Every day he added parts of her to his opus, and she grew fond of him, coming to visit him. She spun him tales of the land whence she had come, explaining that she had been exiled for her disobedience, and told that she might live as a mortal instead. “But I am immortal,” she had added wryly, “and so I will live here until they send me back- or until-“ and then she was strangely silent, and did not finish her thought. He wrote these half-finished silences into his piece as well, her strangeness and otherworldiness, the mortality that was not truly hers, the color of her skin, which was pale and iridescent, and the queer green eyes that saw straight through to his soul.
He offered her everything he had and she would take what she could; he remembered fondly the way in which she had sat one evening, his blanket wrapped around her, shivering a little as she drank a mug of tea. Her supposed father never seemed to notice these absences, and she good-naturedly informed him that she did not allow her father to miss her at these times, or even to notice that she was gone. She had been doomed to live as a mortal even though that was not her life, and this was not her place, but small magics remained to her, and she practiced them even now.
They grew closer, until her very shiver caused him to grow cold, and he knew that she was aware of something stronger than he was, a kind of connection that caused her to grow ill. As he wrote more and more of her into his piece, he felt her fade away, until her skin was almost transparent, iridescent, shining with a thousand colors but demonstrating none. And then came the night when he came up to his apartment only to find her in emerald silk, desiring to dance with him, and he knew that it was finished, and the dream had been concluded.
He danced with her, and then almost tentatively she placed her fingers on his cheek- and transferred to him a fierce rush of power, of the current and river that was herself, so that he was drowning in it, in a pain and joy that was not his own and an ability that far exceeded his, though in a way that was completely different. She pressed her lips to his silently, and he felt the agony was shared, but it was an exquisite kind of agony, one that meant as much to her as it did to him, and with it came a blinding sweetness. It was only after this kiss that she handed him a red rose. “I will tell you the truth,” she said, “and you will hear it, and then you will decide.” She stood and suddenly seemed a Queen in truth, the Fairy Queen, and for a moment he was afraid.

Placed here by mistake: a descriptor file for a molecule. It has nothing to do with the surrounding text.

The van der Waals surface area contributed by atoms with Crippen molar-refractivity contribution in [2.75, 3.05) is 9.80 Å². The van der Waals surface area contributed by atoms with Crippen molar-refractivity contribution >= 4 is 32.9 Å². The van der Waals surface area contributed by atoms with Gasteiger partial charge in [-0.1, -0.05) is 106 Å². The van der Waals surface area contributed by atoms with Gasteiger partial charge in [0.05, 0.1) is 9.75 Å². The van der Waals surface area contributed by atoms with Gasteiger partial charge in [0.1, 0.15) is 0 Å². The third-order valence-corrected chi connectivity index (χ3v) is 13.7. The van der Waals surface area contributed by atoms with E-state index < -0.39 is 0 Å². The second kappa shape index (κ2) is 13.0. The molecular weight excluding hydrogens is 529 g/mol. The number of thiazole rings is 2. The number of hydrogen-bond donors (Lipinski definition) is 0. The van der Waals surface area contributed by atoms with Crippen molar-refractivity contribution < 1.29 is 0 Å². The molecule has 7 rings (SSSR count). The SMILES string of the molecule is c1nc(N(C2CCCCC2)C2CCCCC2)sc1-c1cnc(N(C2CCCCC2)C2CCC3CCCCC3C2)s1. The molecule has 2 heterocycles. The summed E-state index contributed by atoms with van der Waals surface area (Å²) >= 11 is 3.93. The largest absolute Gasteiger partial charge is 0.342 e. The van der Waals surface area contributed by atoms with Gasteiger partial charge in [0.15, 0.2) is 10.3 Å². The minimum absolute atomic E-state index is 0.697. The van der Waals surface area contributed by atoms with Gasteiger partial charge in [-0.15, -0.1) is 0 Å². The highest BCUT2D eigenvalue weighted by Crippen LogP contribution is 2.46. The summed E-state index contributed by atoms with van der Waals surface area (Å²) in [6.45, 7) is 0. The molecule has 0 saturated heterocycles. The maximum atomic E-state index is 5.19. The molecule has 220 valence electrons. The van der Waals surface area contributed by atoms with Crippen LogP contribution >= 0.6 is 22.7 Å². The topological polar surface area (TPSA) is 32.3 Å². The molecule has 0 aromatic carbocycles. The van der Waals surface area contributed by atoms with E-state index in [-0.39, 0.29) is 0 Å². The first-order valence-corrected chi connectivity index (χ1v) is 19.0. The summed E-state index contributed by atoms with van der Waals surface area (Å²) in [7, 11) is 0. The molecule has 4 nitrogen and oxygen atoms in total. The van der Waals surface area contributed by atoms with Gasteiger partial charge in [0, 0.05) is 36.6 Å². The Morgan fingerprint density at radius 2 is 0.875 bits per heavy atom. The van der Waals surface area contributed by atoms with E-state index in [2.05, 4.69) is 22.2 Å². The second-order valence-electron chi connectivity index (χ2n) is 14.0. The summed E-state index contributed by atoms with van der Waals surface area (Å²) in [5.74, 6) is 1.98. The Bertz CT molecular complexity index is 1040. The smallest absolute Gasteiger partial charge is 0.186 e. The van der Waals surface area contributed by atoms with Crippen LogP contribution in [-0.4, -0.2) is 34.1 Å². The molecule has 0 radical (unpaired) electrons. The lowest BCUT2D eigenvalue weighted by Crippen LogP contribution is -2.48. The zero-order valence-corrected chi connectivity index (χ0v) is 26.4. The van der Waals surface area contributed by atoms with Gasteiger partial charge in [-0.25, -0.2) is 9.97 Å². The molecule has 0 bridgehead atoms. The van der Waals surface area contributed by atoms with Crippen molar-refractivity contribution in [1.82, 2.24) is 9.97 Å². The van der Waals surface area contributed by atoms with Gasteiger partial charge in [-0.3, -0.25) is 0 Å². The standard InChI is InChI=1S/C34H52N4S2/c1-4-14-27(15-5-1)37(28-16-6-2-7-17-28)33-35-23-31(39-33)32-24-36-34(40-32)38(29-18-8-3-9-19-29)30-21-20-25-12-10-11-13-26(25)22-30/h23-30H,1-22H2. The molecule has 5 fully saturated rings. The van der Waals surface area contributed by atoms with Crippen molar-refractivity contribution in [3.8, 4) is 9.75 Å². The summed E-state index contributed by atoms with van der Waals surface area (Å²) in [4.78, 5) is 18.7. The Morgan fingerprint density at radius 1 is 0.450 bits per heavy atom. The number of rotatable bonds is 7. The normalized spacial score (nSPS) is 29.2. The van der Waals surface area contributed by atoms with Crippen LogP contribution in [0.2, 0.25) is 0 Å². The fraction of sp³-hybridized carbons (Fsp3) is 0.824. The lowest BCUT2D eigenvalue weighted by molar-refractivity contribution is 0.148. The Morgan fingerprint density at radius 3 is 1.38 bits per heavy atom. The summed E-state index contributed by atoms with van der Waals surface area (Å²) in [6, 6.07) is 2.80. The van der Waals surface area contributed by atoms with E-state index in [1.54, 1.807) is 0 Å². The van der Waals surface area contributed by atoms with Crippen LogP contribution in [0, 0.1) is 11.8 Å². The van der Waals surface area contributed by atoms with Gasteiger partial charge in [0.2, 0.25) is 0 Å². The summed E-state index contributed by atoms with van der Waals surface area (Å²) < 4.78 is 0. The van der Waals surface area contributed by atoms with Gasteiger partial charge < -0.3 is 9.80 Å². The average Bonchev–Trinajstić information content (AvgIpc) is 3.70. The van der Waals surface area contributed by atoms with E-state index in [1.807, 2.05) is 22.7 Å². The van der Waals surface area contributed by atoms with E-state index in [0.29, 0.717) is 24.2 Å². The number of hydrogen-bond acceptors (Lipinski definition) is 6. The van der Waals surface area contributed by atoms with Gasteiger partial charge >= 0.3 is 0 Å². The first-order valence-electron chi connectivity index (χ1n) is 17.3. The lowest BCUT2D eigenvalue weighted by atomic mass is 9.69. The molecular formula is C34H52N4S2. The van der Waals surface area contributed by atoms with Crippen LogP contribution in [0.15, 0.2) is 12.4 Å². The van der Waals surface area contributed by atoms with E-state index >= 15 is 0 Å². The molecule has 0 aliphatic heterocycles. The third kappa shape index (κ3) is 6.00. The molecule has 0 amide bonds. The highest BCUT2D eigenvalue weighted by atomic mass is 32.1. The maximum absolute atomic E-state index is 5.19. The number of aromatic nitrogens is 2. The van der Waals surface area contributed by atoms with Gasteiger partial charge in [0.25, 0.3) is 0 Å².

“I have captured you,” he said, and heard the truth in his words even as he said them.
She inclined her head. “You have captured me,” she answered, “there- in your music. If you play it, I shall fade away and disappear; I shall not exist anymore. I will only exist in your soul, where I will join you, so that when you play you will play with the memories of me, with what I am and what I was to you. I will add to your pain, but I will also share it, and in that way I will be a slight comfort to you.”
She paused. “If you do not play it,” she said, and a glint of hope remained in her eyes, “we may continue as we are, but you will never be complete, and I will always be a Fairy Queen, the companion of a mortal but never truly his, not in this life or another. For I will take no partner be he not immortal,” she said, and he realized she had done this as a kind of penance, for she would not love someone only to watch him die, when she herself could not.